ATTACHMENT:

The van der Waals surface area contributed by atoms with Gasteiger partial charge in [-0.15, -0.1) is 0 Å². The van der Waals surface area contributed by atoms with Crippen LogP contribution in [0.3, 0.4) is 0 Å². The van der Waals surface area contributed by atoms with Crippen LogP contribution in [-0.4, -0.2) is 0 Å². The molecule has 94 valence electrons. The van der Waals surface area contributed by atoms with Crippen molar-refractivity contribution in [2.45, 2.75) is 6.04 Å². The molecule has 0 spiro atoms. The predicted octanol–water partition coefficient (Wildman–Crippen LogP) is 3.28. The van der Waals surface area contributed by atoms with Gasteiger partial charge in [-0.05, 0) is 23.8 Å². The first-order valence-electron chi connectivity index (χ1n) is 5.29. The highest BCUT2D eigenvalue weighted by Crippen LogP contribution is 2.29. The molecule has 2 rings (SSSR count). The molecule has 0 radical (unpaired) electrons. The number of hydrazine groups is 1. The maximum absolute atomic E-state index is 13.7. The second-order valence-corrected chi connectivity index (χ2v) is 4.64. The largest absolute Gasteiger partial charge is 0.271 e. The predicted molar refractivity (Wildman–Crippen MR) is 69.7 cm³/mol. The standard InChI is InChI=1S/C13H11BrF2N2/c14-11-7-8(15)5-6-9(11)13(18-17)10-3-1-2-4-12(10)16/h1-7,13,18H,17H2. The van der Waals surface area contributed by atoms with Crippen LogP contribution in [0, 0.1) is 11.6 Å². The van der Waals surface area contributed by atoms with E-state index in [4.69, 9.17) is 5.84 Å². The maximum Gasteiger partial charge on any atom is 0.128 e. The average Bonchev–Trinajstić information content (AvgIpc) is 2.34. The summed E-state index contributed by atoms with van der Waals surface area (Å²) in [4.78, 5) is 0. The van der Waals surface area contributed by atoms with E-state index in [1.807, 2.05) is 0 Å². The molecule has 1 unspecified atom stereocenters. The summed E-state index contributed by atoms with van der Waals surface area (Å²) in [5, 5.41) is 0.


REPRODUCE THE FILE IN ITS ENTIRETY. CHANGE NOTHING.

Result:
The van der Waals surface area contributed by atoms with Gasteiger partial charge in [-0.15, -0.1) is 0 Å². The van der Waals surface area contributed by atoms with Crippen LogP contribution in [0.3, 0.4) is 0 Å². The van der Waals surface area contributed by atoms with Crippen LogP contribution in [-0.4, -0.2) is 0 Å². The molecule has 94 valence electrons. The van der Waals surface area contributed by atoms with Crippen molar-refractivity contribution in [2.45, 2.75) is 6.04 Å². The molecule has 0 spiro atoms. The predicted octanol–water partition coefficient (Wildman–Crippen LogP) is 3.28. The van der Waals surface area contributed by atoms with Gasteiger partial charge in [-0.05, 0) is 23.8 Å². The first-order valence-electron chi connectivity index (χ1n) is 5.29. The highest BCUT2D eigenvalue weighted by Crippen LogP contribution is 2.29. The molecule has 2 rings (SSSR count). The molecule has 0 radical (unpaired) electrons. The number of hydrazine groups is 1. The maximum absolute atomic E-state index is 13.7. The second-order valence-corrected chi connectivity index (χ2v) is 4.64. The largest absolute Gasteiger partial charge is 0.271 e. The predicted molar refractivity (Wildman–Crippen MR) is 69.7 cm³/mol. The standard InChI is InChI=1S/C13H11BrF2N2/c14-11-7-8(15)5-6-9(11)13(18-17)10-3-1-2-4-12(10)16/h1-7,13,18H,17H2. The van der Waals surface area contributed by atoms with Crippen LogP contribution in [0, 0.1) is 11.6 Å². The van der Waals surface area contributed by atoms with E-state index in [4.69, 9.17) is 5.84 Å². The maximum Gasteiger partial charge on any atom is 0.128 e. The average Bonchev–Trinajstić information content (AvgIpc) is 2.34. The summed E-state index contributed by atoms with van der Waals surface area (Å²) in [4.78, 5) is 0. The van der Waals surface area contributed by atoms with E-state index in [1.807, 2.05) is 0 Å². The molecule has 1 unspecified atom stereocenters. The summed E-state index contributed by atoms with van der Waals surface area (Å²) in [5, 5.41) is 0.